About a dozen Oakland residents urged Pittsburgh City Council to postpone action on a new Oakland Plan’s proposed zoning legislation, citing concerns from affordable housing to large-scale demolition.
After more than two years of community meetings and revisions, the City Planning Commission in June approved a 10-year plan for development and investment in Oakland. The plan would create, among other things, three new zoning districts and expand the city’s inclusionary zoning district into Oakland, requiring developers to keep a portion of new residential units at affordable prices. Council is now considering Council Bill 529, and on Monday, residents were invited to comment during a council hearing.
While the majority of the residents did not disagree with the goals of the plan, many questioned parts of the plan and asked council to postpone its decision. But Corey Layman, the city’s zoning administrator, noted that since there have already been two postponements, the last on Nov. 14, another one could potentially lead to the whole planning process starting over.
“Bill 529 is fraught with issues,” said Elena Zaitsoff, a member of the Oakcliffe Community Organization [OCO]. Zaitsoff asked council to postpone its vote until more work is done on the bill.
“The OCO is not against development. But it needs to be done in a manner that is considerate of existing residents. There has been no outreach to OCO from the developers,” Zaitsoff said. “Entire residential streets should not be vulnerable to demolition.”
Developer Walnut Capital wants to reconstruct 13 acres of South and Central Oakland in its Oakland Crossings project to create denser housing for non-student residents and provide a full-service grocery store and other development. A representative of Walnut Capital asked council to table its decision on the bill, citing a need for more time to plan.
The prospect of demolition — which is contemplated in the Oakland Crossings plan — worried some neighborhood advocates.
“I’m concerned about the impact of large-scale demolition,” said Andrea Boykowycz, interim director of the Oakland Planning and Development Corp. .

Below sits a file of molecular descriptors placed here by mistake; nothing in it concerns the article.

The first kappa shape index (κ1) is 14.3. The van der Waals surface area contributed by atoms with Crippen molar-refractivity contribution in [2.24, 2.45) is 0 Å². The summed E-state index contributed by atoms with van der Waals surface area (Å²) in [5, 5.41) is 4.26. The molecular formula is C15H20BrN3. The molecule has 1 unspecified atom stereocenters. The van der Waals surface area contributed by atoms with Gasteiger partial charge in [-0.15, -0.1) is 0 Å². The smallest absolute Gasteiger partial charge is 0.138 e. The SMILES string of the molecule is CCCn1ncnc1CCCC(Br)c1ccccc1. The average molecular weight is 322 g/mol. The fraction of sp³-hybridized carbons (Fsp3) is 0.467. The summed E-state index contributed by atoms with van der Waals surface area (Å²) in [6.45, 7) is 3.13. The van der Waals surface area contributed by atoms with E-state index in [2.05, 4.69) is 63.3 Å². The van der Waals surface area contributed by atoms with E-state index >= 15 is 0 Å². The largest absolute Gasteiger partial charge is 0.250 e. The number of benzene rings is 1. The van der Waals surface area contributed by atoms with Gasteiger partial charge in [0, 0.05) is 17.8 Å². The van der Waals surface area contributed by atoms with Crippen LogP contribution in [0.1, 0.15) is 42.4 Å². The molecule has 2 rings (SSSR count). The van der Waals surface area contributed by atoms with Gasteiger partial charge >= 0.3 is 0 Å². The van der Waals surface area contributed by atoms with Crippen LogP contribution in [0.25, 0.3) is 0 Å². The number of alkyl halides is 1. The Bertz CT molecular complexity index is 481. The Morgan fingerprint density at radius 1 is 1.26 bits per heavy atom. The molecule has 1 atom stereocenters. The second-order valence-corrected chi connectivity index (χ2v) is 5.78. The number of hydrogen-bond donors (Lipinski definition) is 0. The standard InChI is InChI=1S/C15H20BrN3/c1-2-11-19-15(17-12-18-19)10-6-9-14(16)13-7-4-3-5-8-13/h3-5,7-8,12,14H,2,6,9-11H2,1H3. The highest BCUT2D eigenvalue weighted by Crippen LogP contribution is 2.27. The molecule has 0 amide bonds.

Others suggested dismissing the plan altogether.
Millie Sass, who said she is a longtime Oakland resident, asked council not to pass the bill at all.
“It was wrong from the start and continues to get worse,” Sass said. “The Oakland Plan should start again no matter how long that takes. Two and a half years have been wasted. We deserve a new start.”
Sass cited concerns that the plan would change the character of the area and said that the City Planning Commission failed to listen to “true residents” when passing the plan.
Other residents were concerned that if the bill didn’t pass, Pittsburgh would miss a development opportunity.
“Pittsburgh needs to find a way to position itself in a post-COVID real estate market,” said Henry Schwartz, co-managing partner of Oakland Real Estate Co. A proposed innovation district “is a chance to bring new product to real estate. If Pittsburgh does not embrace this, other cities might fill it in.”
Several university representatives were concerned that the plan wouldn’t allow enough mixed-use spaces for education.
Emily Gaspitch, director of capital planning for Carlow University, said her institution was possibly interested in leasing space in Oakland. “But this would be very constricting to us,” she said.
She asked council to eliminate the limitation on mixed-use education space completely.
“The ordinance will have unintended consequences of stifling innovation including university projects,” said James Williams, the University of Pittsburgh’s senior director for local government relations. He said Pitt also opposes the zoning.
Council is expected to vote on the plan at a future date.
Eric Jankiewicz is PublicSource’s economic development reporter and can be reached at firstname.lastname@example.org or on Twitter @ericjankiewicz.
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